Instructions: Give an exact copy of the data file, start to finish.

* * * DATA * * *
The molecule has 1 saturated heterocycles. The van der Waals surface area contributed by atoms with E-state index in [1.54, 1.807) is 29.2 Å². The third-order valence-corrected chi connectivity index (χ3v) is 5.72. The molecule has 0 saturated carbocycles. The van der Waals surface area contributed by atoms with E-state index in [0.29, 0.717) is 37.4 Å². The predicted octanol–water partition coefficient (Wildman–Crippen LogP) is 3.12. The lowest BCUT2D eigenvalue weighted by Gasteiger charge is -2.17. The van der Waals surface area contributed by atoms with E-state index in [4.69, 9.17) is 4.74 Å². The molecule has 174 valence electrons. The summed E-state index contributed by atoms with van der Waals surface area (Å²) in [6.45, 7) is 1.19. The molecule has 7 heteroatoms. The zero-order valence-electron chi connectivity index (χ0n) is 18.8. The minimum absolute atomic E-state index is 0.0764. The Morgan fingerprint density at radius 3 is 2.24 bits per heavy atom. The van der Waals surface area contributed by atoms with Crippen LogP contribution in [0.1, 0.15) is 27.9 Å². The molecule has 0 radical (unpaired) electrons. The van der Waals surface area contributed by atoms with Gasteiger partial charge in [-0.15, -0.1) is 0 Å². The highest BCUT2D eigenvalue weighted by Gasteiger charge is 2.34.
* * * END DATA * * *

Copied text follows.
The molecule has 1 saturated heterocycles. The van der Waals surface area contributed by atoms with E-state index in [1.54, 1.807) is 29.2 Å². The third-order valence-corrected chi connectivity index (χ3v) is 5.72. The molecule has 0 saturated carbocycles. The van der Waals surface area contributed by atoms with E-state index in [0.29, 0.717) is 37.4 Å². The predicted octanol–water partition coefficient (Wildman–Crippen LogP) is 3.12. The lowest BCUT2D eigenvalue weighted by Gasteiger charge is -2.17. The van der Waals surface area contributed by atoms with E-state index in [4.69, 9.17) is 4.74 Å². The molecule has 174 valence electrons. The summed E-state index contributed by atoms with van der Waals surface area (Å²) in [6.45, 7) is 1.19. The molecule has 7 heteroatoms. The zero-order valence-electron chi connectivity index (χ0n) is 18.8. The minimum absolute atomic E-state index is 0.0764. The Morgan fingerprint density at radius 3 is 2.24 bits per heavy atom. The van der Waals surface area contributed by atoms with Crippen LogP contribution in [0.1, 0.15) is 27.9 Å². The molecule has 0 radical (unpaired) electrons. The van der Waals surface area contributed by atoms with Gasteiger partial charge in [-0.15, -0.1) is 0 Å². The highest BCUT2D eigenvalue weighted by Gasteiger charge is 2.34.